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The “deadline,” such that it is, comes on the fifth day of the NFL’s league year — which begins March 10 at 2 p.m. Arizona time. That’s when, if Larry Fitzgerald is still on the Cardinals’ roster and still has his current contract in place, he is owed $8 million. That’s the real date at which everyone is focused to see what happens with the wide receiver and whether he stays with the Cardinals and if so, what kind of contract he has.
GM Steve Keim has long acknowledged he has had ongoing discussions with Fitzgerald’s agent about redoing the contract and fixing that bloated $23.6 million salary cap number Fitz carries with him. There have been a couple of reports out there that the conversations toward a new deal have been positive. That’s good, although as we all know, something like this isn’t done until it’s done, and just because someone hasn’t hung up on someone else doesn’t guarantee anything.
Still, you start to think about that March deadline, and one other potentially artificial one: Super Bowl week.
Fitzgerald is usually a regular on radio row at Super Bowl week. Whether it’s for the company EAS or someone else for which he might be a spokesman, that’s the week where the sponsors want to capitalize on having the big name doing their work. When Fitz does a bunch of TV and radio interviews heading into the NFL’s biggest game, he’s answering a lot of questions.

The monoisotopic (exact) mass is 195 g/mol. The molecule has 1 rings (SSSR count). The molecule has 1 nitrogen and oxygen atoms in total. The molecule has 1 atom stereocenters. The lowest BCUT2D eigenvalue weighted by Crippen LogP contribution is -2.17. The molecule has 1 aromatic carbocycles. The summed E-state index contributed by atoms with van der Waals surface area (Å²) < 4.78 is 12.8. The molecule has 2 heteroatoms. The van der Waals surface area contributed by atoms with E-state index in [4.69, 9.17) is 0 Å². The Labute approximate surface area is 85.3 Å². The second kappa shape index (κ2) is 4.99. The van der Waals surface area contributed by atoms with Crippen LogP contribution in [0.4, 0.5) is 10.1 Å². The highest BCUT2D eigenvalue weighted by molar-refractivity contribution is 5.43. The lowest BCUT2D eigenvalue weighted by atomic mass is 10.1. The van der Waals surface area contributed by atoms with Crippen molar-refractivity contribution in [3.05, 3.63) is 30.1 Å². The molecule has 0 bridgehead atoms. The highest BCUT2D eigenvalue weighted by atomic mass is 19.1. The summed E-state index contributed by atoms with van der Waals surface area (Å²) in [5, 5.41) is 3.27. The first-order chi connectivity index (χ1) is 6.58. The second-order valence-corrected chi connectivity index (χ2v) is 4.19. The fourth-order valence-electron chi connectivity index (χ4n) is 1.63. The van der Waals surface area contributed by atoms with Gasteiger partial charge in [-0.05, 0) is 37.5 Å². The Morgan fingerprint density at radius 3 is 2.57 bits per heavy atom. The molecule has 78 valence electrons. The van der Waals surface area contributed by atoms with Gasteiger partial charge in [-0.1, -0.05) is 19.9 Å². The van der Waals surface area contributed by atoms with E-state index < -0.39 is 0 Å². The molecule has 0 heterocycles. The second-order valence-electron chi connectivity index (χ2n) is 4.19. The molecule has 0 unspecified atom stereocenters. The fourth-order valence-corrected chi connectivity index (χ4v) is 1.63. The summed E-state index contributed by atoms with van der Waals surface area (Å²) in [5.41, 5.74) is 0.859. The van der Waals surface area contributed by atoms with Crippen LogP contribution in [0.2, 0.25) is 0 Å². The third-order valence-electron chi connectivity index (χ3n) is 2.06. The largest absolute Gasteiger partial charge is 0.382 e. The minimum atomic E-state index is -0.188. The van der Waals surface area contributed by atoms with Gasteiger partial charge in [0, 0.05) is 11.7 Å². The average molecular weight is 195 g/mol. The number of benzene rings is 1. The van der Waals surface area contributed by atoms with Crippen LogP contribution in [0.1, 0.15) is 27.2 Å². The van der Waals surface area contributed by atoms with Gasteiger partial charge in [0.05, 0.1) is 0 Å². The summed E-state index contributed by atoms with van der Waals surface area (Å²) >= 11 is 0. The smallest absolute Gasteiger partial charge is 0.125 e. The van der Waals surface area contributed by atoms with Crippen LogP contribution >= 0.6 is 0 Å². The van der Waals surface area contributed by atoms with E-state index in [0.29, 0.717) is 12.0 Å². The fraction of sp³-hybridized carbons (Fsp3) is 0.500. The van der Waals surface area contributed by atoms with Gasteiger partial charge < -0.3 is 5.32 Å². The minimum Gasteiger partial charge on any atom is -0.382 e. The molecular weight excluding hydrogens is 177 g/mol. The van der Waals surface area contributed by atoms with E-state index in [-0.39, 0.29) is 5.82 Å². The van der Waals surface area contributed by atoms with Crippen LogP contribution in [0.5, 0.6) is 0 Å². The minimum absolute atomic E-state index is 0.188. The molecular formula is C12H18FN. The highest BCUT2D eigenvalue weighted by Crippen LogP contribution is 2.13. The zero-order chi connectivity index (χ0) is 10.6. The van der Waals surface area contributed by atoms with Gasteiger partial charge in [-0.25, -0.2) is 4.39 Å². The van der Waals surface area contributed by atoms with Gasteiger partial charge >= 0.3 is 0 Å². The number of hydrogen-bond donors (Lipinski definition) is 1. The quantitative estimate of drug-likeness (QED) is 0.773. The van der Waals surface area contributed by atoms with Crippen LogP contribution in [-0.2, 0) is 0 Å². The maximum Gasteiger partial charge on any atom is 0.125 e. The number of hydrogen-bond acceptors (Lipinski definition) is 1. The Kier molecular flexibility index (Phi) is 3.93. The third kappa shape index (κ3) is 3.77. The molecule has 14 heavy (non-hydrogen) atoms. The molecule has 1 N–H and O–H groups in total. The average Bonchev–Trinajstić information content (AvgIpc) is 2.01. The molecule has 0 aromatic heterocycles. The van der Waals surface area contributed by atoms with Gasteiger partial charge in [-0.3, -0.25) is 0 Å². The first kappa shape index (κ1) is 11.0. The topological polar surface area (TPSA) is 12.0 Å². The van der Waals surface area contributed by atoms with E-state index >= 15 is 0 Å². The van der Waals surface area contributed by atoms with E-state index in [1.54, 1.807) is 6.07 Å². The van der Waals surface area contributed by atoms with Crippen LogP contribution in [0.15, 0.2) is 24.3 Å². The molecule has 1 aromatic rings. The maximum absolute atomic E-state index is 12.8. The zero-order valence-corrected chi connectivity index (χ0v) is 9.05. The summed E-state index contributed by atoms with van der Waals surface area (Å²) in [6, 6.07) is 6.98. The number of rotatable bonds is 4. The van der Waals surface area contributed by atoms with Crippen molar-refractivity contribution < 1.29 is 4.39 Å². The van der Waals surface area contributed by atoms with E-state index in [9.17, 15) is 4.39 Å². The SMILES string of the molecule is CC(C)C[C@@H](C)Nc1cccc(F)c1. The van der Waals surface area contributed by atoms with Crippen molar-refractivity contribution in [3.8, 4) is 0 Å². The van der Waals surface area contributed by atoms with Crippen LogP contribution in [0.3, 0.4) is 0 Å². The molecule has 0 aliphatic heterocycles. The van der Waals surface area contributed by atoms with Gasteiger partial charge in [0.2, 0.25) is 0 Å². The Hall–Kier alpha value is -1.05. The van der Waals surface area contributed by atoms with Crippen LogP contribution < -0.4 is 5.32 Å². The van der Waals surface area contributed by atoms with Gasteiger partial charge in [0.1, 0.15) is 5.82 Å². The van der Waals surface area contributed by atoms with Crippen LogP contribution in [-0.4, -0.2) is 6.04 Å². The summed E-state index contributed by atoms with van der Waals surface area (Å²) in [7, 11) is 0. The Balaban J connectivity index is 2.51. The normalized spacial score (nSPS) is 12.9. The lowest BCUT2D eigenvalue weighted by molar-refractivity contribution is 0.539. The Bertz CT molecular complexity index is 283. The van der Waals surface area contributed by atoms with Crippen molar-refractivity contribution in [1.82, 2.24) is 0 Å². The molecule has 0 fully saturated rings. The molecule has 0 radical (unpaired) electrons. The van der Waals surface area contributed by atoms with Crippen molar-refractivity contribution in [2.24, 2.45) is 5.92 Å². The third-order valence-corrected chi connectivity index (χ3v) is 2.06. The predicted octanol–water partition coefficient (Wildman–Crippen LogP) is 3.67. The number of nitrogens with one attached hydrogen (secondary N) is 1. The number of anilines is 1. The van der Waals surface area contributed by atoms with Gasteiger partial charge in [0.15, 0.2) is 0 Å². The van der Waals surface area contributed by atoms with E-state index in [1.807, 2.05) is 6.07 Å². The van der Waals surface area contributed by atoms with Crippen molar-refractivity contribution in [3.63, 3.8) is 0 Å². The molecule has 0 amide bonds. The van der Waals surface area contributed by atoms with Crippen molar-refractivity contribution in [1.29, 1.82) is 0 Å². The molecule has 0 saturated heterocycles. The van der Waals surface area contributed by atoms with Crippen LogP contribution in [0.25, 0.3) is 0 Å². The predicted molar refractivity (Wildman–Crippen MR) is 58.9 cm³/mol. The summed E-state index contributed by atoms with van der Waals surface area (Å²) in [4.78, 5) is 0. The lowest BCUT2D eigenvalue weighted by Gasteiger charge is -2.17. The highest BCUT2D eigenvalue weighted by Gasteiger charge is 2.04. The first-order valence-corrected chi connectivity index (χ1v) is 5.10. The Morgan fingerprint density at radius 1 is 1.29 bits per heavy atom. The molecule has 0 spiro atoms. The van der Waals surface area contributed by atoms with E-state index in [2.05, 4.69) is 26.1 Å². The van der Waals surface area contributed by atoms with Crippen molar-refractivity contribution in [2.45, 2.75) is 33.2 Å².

And while Fitz always handles himself and his answers like a pro — he’s really, really good at that part of his job — it’s not always his favorite thing to talk about the more controversial of subjects (like, in years past, the chaotic quarterback situation with the Cardinals.) So what happens when he sits down for interview after interview and the first (and probably not the only) question he is asked is about whether he’ll be a Cardinal? His contract situation, which I know he’d rather not talk about, could end up taking up the entire segment.
(Except for the one EAS question at the very end, right?)
I’m not saying anything is going to get done with the Cardinals and Fitzgerald by Super Bowl week — to me, the only thing that would be done that quickly would be a way to keep him in Arizona, because a trade can’t happen until March 10 and they aren’t releasing him at that point — just because he’ll be doing some interviews. But it’s something to think about.
Tags: contract, Larry Fitzgerald, Super Bowl
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Larry Fitzgerald is a Cardinal. And he could stay a Cardinal. That’s really about as far as anyone can go right now with the question of the future of Fitz in Arizona.
As the season reaches its end – every game now could be the last for the Cards, unless it’s not – it’s easy to understand why the future of the team begins to leak into the conversation. That’s natural. It’s also natural to wonder what might happen with Fitzgerald, whose contract has made late February/early March of 2015 the tipping point of what happens with him with this team.